Once the cattle were in the other field we were able to do a damage assessment.  Apart from some cow pats and spilled feed in the Youth Pastor’s yard, the only other property damage was the cut fence, but that is fairly easily repaired.  No, most of the wreckage appears to be to my carcass.  I am fairly bruised from head to toe.  My clothes were ruined, but that’s no big deal.  I will heal, but not for a few days.

I forgot to mention that somewhere along the way, as B was climbing over the fence, one of her feet got stuck for a second and she went head first over the fence. She, being younger and more nimble than her man, went straight into her best Jackie Chan impersonation and executed a perfect tuck and roll.  She’s going to be sore, but nothing broken or strained.  Whew.

As a sequel, after Brittan got home, she went out to work the bee hives to prepare them for removing honey.  She got stung twice; once on the nose and once on the temple.  I convinced her to take some Benadryl.  She sent me an email saying she took two and was totally drunk.  She said she would take a nap and see me tomorrow.

So, how was YOUR day?

 

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I watched from the other side of the room as Brittan tried hauling herself from the comfort of the bed to face another early milking call.  Sunday mornings are particularly rough, because we have to get the chores done and get cleaned up in time for Church at 8:30.  We can’t really be late, because I’m the Bible teacher for the 8:30 class and apparently everything runs more smoothly if the teacher is on time.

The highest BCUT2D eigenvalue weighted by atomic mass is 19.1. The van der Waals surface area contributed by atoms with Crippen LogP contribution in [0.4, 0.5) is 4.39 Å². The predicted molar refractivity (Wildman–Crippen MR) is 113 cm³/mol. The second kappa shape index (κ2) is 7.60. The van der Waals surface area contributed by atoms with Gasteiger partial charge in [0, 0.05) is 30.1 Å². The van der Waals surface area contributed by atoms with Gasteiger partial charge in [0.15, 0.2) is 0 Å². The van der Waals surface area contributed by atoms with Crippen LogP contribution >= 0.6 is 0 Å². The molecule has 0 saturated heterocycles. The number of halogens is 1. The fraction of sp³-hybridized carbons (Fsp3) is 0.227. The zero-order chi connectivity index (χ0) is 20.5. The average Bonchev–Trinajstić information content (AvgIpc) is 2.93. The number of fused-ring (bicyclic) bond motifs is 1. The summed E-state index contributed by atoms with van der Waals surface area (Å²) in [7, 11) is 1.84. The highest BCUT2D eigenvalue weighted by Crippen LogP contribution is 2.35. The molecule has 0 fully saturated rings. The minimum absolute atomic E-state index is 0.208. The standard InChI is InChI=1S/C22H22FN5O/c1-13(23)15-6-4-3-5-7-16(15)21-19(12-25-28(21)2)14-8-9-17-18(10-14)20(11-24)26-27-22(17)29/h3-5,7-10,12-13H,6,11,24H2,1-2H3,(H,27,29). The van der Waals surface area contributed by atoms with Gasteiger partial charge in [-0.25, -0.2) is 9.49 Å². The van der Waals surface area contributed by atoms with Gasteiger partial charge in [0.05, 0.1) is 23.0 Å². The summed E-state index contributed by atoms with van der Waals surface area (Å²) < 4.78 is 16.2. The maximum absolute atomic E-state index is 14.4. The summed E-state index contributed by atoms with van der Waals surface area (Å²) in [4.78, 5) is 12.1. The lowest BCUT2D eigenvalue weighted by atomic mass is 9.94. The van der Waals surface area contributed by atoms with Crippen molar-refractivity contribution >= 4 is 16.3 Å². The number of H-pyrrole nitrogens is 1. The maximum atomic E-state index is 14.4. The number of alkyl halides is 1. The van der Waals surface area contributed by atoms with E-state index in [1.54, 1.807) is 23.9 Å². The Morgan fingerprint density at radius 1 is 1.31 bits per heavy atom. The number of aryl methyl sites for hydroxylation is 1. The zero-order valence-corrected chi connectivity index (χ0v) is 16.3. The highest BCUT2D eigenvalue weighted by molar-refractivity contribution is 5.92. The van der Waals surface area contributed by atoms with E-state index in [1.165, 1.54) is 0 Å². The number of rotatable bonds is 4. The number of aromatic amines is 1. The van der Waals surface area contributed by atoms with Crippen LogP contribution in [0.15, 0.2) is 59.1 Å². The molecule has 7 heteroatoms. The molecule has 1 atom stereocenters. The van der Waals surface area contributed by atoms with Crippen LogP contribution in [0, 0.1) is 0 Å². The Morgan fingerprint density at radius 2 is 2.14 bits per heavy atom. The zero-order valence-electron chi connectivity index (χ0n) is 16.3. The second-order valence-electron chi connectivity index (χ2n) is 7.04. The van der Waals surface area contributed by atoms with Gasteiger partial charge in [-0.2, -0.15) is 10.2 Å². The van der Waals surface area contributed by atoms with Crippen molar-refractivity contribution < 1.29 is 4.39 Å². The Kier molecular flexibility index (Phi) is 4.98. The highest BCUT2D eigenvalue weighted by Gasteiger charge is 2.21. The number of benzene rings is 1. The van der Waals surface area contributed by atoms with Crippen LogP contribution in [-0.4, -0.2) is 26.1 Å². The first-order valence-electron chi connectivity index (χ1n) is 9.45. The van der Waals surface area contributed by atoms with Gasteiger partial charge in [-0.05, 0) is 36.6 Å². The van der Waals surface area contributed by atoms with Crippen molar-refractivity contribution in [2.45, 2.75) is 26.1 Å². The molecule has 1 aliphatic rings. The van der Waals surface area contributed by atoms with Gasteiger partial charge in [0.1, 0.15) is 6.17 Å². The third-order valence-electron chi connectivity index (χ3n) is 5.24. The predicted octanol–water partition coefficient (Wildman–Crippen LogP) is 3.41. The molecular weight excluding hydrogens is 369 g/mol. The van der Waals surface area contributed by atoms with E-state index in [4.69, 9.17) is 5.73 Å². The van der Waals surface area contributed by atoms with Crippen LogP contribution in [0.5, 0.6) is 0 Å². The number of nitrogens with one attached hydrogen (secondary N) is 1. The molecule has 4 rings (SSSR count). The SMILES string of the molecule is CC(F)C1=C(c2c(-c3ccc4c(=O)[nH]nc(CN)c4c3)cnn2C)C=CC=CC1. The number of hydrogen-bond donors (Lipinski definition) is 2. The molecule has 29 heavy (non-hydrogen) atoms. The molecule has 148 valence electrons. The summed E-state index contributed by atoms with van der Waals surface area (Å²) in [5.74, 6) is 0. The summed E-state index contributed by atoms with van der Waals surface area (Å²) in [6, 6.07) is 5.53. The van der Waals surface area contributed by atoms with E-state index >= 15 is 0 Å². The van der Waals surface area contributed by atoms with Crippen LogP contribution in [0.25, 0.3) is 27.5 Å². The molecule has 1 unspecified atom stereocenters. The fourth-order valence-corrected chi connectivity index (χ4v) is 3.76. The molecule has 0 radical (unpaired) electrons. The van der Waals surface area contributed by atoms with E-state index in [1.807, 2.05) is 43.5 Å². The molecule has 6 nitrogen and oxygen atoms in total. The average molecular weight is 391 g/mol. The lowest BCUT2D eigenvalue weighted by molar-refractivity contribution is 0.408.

Apart from the early hour, there is really no difference between Sunday and any other morning for chores.  The grunts, groans, creaks, pops, spasms, grimaces, aches and pains are the same 24/7, 365.

On this particular morning, B’s heel, hip and back are especially disgruntled at being forced to participate in the morning’s adventures.  Still, after muttering something incoherent, and possibly irreverent, she puts on a brave face and forges ahead.

I couldn’t help but chuckle just a little.  Not so much at her pain, but at the situation.  You see, Brittan is not alone in her war with the human body.  We’re in this together.  Between us, we are living examples of the first two laws of thermodynamics.  Summary: The universe tends to age and deteriorate.

Not a day goes by that one or both of us doesn’t come home without a new cut, scrape, gouge, pierce, poke, bruise, twist, strain or sprain.  Our cuts and scrapes bleed freely and mingle with the mud, muck and manure.  Our immune systems have undoubtedly been tested to the limit.  We’ve endured and fought off more infections that we can count.  Brittan quipped yesterday that she might just be walking antitoxin for every known infection short of snakebite.  In case you’re wondering, I concur.